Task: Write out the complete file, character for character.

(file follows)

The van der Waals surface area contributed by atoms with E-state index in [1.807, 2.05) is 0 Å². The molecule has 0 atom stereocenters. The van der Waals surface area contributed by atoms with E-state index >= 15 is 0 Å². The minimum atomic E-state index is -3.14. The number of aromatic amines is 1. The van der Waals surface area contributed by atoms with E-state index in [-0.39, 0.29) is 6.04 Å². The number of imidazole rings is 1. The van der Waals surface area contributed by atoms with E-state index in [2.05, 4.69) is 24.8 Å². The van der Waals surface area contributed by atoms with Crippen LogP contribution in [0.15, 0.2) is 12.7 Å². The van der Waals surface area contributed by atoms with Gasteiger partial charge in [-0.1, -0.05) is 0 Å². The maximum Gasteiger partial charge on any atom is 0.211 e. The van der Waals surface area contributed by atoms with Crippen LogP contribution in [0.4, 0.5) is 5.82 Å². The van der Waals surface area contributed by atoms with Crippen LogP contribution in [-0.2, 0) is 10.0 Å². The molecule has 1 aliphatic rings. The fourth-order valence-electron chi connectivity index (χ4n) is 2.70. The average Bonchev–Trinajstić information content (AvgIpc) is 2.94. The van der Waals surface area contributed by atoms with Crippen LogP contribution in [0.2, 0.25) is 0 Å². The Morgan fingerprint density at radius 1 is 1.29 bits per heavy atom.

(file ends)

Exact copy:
The van der Waals surface area contributed by atoms with E-state index in [1.807, 2.05) is 0 Å². The molecule has 0 atom stereocenters. The van der Waals surface area contributed by atoms with E-state index >= 15 is 0 Å². The minimum atomic E-state index is -3.14. The number of aromatic amines is 1. The van der Waals surface area contributed by atoms with E-state index in [-0.39, 0.29) is 6.04 Å². The number of imidazole rings is 1. The van der Waals surface area contributed by atoms with E-state index in [2.05, 4.69) is 24.8 Å². The van der Waals surface area contributed by atoms with Crippen LogP contribution in [0.15, 0.2) is 12.7 Å². The van der Waals surface area contributed by atoms with Gasteiger partial charge in [-0.1, -0.05) is 0 Å². The maximum Gasteiger partial charge on any atom is 0.211 e. The van der Waals surface area contributed by atoms with Crippen LogP contribution in [0.4, 0.5) is 5.82 Å². The van der Waals surface area contributed by atoms with Crippen LogP contribution in [-0.2, 0) is 10.0 Å². The molecule has 1 aliphatic rings. The fourth-order valence-electron chi connectivity index (χ4n) is 2.70. The average Bonchev–Trinajstić information content (AvgIpc) is 2.94. The van der Waals surface area contributed by atoms with Crippen LogP contribution in [0.2, 0.25) is 0 Å². The Morgan fingerprint density at radius 1 is 1.29 bits per heavy atom.